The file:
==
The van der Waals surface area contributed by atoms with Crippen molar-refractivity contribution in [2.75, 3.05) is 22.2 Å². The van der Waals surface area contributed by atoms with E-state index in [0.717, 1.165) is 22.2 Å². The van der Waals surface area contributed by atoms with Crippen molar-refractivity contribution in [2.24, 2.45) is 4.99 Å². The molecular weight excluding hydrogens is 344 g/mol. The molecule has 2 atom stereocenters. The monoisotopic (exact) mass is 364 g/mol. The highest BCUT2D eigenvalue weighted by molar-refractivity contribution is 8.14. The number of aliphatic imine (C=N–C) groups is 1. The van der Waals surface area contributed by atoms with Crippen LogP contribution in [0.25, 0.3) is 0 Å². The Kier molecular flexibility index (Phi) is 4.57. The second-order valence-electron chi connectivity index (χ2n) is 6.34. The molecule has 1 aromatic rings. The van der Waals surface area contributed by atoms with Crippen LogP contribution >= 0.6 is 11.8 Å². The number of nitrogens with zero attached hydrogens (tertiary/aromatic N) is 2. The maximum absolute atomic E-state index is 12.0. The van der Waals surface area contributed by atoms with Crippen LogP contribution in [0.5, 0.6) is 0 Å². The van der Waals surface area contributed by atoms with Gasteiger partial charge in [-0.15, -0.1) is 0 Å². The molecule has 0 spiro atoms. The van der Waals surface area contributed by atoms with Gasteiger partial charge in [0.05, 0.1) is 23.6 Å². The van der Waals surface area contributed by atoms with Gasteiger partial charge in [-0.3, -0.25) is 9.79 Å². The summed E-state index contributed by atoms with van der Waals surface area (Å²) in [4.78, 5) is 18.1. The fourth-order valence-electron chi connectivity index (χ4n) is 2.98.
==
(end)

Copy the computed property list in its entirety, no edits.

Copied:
The van der Waals surface area contributed by atoms with Crippen molar-refractivity contribution in [2.75, 3.05) is 22.2 Å². The van der Waals surface area contributed by atoms with E-state index in [0.717, 1.165) is 22.2 Å². The van der Waals surface area contributed by atoms with Crippen molar-refractivity contribution in [2.24, 2.45) is 4.99 Å². The molecular weight excluding hydrogens is 344 g/mol. The molecule has 2 atom stereocenters. The monoisotopic (exact) mass is 364 g/mol. The highest BCUT2D eigenvalue weighted by molar-refractivity contribution is 8.14. The number of aliphatic imine (C=N–C) groups is 1. The van der Waals surface area contributed by atoms with Crippen LogP contribution in [0.25, 0.3) is 0 Å². The Kier molecular flexibility index (Phi) is 4.57. The second-order valence-electron chi connectivity index (χ2n) is 6.34. The molecule has 1 aromatic rings. The van der Waals surface area contributed by atoms with Crippen LogP contribution >= 0.6 is 11.8 Å². The number of nitrogens with zero attached hydrogens (tertiary/aromatic N) is 2. The maximum absolute atomic E-state index is 12.0. The van der Waals surface area contributed by atoms with Crippen LogP contribution in [0.5, 0.6) is 0 Å². The van der Waals surface area contributed by atoms with Gasteiger partial charge in [-0.15, -0.1) is 0 Å². The molecule has 0 spiro atoms. The van der Waals surface area contributed by atoms with Gasteiger partial charge in [0.05, 0.1) is 23.6 Å². The van der Waals surface area contributed by atoms with Gasteiger partial charge in [-0.3, -0.25) is 9.79 Å². The summed E-state index contributed by atoms with van der Waals surface area (Å²) in [4.78, 5) is 18.1. The fourth-order valence-electron chi connectivity index (χ4n) is 2.98.